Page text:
Today I want to repost another great Scholarly Kitchen blog post titled:
This post is a collection of anonymous testimonies of people of color who work or have worked in the scholarly publishing field – stories about how they experienced racism in a multitude of different ways.
The anonymous editors of the post state:
“we are eager to have our stories heard. Most micro-aggressions we experience pass without comment. We remain silent. And so do our allies. It is hard to speak up when you are alone in a white-dominated space. We hope that other people of color in our industry read this post and understand that they are not alone. We also hope that our allies will understand that they must do more if they want to claim that label.”
I was recently watching the comedian Hasan Minhaj on one of his Netflix comedy specials, and while it was of course very humorous, he used it as an opportunity to speak out about racism in America. At one point in the show Minhaj says (describing his teenage self), “I didn’t know that people could be bigoted even as they were smiling at you.” This was a really powerful statement about how racism can come in many forms, it doesn’t always have to look like overt, over-the-top violence – it can be a nonchalant comment from a close friend or coworker that is still just as hurtful.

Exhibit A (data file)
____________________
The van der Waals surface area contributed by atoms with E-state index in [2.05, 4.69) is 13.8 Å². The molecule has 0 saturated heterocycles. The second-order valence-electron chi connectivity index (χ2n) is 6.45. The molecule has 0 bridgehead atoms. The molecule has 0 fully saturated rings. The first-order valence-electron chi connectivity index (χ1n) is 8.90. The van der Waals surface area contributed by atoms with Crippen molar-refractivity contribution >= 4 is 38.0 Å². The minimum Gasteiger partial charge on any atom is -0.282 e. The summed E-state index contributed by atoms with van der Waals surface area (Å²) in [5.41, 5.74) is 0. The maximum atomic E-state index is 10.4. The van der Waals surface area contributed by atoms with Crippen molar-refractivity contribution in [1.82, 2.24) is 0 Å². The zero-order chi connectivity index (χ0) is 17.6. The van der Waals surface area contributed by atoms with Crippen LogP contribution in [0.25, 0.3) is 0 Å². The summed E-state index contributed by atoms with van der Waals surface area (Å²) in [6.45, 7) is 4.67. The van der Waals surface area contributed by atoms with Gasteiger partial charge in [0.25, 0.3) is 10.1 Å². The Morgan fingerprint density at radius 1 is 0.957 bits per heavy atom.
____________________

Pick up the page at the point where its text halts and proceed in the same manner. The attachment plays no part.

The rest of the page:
I hope you’ll check out the Scholarly Kitchen’s blog post, and if you are a Netflix subscriber you can also check out Hasan Minhaj in his comedy special, “Homecoming King.”